Soft spoken, modest and one of the most powerful cultural influencers of our time, Maripol is an icon without knowing or seeming to care. Of the visually explosive texture, color and craftsmanship of her native Morocco, she says “How could I not be affected?” – as if inhaling and creating culture like she has done all her life is a given. On hitting the streets of New York in ’76 at nineteen and becoming a trailblazer of the ’70s and ’80s underground, Maripol says humbly, “I think when you are new to a country, you are a pioneer and everything becomes a highlight.”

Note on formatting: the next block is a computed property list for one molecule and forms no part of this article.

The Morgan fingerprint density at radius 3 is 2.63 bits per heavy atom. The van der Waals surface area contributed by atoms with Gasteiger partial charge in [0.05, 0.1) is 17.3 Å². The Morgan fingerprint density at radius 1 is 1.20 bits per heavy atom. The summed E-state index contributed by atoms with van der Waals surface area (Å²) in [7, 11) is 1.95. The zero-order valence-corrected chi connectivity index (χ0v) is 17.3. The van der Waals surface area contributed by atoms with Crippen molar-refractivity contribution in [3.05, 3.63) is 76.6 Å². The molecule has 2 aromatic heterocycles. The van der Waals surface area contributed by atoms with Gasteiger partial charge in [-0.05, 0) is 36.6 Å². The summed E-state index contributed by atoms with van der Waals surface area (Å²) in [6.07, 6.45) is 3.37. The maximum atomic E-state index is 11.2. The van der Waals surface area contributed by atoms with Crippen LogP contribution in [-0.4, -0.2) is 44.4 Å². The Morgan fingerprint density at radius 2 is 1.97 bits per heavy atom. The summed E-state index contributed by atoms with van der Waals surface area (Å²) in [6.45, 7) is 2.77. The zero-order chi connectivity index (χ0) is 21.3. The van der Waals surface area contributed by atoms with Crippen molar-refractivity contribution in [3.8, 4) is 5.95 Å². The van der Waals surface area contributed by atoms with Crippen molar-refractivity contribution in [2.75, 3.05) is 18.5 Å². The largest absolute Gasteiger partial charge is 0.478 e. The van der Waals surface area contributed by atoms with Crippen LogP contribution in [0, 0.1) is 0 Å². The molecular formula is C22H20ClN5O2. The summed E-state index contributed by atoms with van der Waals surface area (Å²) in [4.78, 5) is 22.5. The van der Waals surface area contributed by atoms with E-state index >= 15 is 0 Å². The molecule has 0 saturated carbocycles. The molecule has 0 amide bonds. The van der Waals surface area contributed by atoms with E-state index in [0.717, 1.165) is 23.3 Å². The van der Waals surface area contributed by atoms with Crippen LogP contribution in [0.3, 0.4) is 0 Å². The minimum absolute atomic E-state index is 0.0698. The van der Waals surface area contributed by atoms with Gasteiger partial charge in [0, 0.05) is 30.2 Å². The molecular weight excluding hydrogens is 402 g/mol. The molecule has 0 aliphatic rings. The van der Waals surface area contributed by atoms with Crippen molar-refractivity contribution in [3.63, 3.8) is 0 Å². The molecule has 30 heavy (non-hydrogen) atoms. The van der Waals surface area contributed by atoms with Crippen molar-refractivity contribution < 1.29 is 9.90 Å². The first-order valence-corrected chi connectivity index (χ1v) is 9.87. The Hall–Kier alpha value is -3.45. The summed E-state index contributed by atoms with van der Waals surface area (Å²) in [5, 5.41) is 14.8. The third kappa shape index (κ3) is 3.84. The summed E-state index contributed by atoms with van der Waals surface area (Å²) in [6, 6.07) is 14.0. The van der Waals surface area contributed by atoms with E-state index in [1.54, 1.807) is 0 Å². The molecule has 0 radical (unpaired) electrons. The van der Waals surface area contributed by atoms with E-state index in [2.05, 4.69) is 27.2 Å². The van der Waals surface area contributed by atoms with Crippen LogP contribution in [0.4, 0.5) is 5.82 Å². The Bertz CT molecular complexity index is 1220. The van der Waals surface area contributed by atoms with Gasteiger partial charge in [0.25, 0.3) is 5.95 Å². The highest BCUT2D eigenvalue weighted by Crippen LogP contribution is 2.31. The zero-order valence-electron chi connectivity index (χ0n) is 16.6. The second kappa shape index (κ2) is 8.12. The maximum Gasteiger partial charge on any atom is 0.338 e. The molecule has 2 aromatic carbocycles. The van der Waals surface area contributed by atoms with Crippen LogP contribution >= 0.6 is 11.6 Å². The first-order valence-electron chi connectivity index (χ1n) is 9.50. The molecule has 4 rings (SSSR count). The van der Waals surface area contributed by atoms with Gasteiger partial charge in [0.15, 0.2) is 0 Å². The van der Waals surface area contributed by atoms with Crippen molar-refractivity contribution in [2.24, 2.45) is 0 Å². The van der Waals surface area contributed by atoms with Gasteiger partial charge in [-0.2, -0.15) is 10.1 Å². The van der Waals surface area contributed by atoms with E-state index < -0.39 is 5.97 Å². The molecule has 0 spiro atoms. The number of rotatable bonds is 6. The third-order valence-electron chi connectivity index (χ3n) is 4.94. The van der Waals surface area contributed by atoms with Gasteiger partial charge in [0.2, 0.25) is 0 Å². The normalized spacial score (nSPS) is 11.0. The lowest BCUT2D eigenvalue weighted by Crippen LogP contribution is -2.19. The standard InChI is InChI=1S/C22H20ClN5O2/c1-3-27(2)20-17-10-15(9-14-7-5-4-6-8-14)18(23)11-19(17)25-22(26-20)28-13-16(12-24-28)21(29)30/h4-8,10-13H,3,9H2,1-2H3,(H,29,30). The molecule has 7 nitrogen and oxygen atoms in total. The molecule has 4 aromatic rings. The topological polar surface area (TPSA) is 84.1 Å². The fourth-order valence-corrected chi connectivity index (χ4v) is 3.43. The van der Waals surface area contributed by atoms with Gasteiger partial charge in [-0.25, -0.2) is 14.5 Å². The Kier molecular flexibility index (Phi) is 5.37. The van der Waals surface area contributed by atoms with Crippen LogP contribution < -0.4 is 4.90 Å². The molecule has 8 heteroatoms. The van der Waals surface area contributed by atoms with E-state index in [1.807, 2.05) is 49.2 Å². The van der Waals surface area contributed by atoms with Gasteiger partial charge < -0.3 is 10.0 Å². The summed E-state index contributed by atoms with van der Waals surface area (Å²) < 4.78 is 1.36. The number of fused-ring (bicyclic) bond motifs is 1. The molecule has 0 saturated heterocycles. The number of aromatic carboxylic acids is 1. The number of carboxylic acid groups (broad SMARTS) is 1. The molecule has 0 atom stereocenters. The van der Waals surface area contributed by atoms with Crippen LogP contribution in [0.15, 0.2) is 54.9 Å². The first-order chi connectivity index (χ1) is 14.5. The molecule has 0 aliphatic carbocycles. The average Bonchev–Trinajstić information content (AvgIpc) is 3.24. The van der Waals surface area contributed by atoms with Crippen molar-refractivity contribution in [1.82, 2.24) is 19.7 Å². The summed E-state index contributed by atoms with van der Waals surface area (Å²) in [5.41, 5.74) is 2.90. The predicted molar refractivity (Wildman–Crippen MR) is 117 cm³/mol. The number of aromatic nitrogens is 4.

So unaffected and relaxed in herself, Maripol shops at Beacons Closet, gets her cashmere at Uniqlo and is responsible for much of the styling of Madonna, including Like a Virgin, Debbie Harry, Grace Jones, Cher and Elton John. She was also the Creative Director of Fiorucci, is a notable Polaroid artist photographer, has directed documentaries like “Crack is Whack” with Keith Haring and was a stylist, muse and actress for Jean Paul Goude. Underneath and despite her success, Maripol says she identifies with Little Red Riding Hood – at six, her mom designed a costume which won a Best Costume award – so much so that the vulnerability of the character inspired the title of her second book. Her beauty is understated in a simple tunic and wedge boots and the tougher biker chick from her early days is visible in leopard and vinyl leggings, while the two parts make whole in a vintage Prada-like dress and neon Sylvia Heisel bolero. Then in angora and lamé, today in a classic v-neck, this profound impresario who had the gift to do everything from booking the post beat generation bands to originating the outfits for the opening of Studio 54 with Antonio Lopez deserves to be center stage.